Orion's Belt is a helpful asterism for finding the constellation it is part of, Orion, but it is also useful for finding other major stars in the sky. There are three bright stars you can find using Orion's Belt to guide you.
First, you can use Orion's Belt to find Sirius, the brightest star in the sky. Sirius is just 8.6 light-years from Earth and sits in the constellation Canis Major, which is part of why it is sometimes called the "Dog Star."
To find it using Orion's Belt, find the rightmost star in Orion's Belt (Mintaka) and follow the asterism to the east. Continue from Orion's Belt drawing a straight line until you reach a bright star — that's Sirus.
Another noticeable star you can find using Orion's Belt is Aldebaran, a red giant star located in the constellation Taurus. To identify Aldebaran, follow Orion's Belt in the opposite direction (from east to west) from how you identified Sirius. Aldebaran has a reddish hue to help you know you're looking at the right star.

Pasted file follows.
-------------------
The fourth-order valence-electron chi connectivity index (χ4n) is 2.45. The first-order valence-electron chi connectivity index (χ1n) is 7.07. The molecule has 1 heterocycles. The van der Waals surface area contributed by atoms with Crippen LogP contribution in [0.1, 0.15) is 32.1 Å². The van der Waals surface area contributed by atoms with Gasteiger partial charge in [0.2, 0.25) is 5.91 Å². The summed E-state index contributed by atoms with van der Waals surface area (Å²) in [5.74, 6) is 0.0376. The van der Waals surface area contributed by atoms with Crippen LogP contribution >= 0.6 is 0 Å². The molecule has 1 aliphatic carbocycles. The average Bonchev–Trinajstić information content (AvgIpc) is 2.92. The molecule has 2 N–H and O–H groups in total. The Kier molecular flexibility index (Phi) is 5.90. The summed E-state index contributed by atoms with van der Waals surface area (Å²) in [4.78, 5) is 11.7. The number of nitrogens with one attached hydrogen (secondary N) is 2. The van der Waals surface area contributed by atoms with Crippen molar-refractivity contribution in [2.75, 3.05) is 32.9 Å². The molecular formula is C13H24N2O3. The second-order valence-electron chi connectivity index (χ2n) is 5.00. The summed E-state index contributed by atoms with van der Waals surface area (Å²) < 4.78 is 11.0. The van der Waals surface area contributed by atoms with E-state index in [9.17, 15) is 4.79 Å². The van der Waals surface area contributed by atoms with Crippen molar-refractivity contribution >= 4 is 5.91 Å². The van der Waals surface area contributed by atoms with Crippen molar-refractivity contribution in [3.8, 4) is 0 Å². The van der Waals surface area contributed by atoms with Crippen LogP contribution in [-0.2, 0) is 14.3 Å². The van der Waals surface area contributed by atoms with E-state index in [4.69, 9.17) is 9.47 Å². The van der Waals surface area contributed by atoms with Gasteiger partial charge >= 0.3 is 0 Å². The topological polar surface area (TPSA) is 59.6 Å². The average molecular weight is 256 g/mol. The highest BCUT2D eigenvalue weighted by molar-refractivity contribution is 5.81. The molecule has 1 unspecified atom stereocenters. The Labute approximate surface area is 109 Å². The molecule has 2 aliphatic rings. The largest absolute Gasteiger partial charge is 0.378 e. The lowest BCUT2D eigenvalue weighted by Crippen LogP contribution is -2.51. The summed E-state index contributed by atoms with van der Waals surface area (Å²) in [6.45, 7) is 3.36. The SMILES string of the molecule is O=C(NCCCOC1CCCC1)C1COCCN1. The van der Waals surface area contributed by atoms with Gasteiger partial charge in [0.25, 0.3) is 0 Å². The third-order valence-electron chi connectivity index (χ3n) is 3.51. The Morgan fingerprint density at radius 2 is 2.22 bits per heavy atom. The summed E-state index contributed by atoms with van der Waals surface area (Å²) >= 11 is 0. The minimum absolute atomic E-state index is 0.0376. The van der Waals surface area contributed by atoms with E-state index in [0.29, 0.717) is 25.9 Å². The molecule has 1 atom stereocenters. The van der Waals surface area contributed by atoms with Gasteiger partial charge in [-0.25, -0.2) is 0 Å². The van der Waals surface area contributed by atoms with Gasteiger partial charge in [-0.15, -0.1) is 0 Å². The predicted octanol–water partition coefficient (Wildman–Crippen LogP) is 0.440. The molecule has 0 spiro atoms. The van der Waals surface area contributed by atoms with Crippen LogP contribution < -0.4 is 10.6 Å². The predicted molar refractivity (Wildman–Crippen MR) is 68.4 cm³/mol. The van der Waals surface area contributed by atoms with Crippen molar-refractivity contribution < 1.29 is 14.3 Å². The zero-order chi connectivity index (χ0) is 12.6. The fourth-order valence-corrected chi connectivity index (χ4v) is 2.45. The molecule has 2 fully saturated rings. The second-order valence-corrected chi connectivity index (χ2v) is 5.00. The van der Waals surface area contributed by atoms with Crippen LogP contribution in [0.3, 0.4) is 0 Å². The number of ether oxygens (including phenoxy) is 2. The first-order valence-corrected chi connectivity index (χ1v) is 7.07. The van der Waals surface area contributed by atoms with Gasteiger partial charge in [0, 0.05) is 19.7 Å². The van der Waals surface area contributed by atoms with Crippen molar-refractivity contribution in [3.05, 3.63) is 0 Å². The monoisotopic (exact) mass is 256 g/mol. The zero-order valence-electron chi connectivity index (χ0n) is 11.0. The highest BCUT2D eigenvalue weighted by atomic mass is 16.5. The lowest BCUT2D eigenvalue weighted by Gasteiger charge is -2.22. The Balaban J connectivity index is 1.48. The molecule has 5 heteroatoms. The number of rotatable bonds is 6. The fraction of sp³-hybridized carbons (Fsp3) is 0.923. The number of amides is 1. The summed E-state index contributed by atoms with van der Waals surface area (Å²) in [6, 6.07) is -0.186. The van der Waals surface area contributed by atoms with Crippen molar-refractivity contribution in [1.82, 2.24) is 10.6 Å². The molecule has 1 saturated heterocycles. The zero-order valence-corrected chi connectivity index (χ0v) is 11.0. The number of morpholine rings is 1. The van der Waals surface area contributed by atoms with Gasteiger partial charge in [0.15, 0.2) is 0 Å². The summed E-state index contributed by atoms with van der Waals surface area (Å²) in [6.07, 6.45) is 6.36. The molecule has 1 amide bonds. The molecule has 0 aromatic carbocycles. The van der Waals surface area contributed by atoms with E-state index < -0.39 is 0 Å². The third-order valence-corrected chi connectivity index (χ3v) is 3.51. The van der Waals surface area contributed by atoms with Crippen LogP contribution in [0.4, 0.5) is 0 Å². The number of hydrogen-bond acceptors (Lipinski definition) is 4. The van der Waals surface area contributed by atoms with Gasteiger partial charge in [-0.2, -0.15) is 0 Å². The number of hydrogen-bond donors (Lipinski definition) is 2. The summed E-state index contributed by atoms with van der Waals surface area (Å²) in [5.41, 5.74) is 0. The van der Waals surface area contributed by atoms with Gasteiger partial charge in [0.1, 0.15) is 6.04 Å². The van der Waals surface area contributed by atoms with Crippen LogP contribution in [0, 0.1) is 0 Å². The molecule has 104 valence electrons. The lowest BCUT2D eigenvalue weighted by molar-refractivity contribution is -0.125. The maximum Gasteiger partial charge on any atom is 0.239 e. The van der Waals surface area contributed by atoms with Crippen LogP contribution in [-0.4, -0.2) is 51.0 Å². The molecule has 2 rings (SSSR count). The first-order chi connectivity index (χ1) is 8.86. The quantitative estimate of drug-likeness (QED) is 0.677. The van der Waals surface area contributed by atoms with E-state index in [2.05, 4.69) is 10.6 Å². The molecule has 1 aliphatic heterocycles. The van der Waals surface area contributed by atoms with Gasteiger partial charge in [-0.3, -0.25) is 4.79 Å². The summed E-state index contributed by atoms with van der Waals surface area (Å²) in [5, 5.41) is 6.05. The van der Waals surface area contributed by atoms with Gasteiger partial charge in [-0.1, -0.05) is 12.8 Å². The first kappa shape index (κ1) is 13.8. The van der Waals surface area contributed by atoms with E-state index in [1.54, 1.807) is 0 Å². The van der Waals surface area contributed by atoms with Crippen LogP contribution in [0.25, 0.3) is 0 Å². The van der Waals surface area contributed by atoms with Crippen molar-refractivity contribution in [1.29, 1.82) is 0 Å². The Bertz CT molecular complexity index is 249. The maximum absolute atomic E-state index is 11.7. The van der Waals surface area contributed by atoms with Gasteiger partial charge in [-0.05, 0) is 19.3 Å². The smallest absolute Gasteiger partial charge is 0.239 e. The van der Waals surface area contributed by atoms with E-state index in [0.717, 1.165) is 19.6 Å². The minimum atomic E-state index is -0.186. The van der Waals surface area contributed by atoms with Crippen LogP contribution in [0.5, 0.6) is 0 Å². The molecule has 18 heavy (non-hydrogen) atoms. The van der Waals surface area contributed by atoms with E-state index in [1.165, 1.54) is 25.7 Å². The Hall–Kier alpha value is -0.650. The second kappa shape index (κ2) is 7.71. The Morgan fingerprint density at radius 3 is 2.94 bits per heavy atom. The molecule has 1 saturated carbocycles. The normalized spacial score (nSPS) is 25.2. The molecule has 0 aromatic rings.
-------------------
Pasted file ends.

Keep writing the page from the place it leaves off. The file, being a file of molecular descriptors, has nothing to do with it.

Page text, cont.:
Last, but certainly not least, you can use Orion's Belt to identify two other bright stars in the constellation Orion: Betelgeuse and Rigel.
Betelgeuse, another reddish star, is usually the tenth-brightest star in the night sky (it's also a variable star so it sometimes dims and loses that spot on the list), whereas Rigel is a blue supergiant and ranks No. 7 on the brightest stars in the sky. To find each one, look to the north of Orion's Belt to spot Betelgeuse, and equally distant to the south to find Rigel.
Note: These directions work if you are viewing Orion's Belt in the Northern Hemisphere, facing south.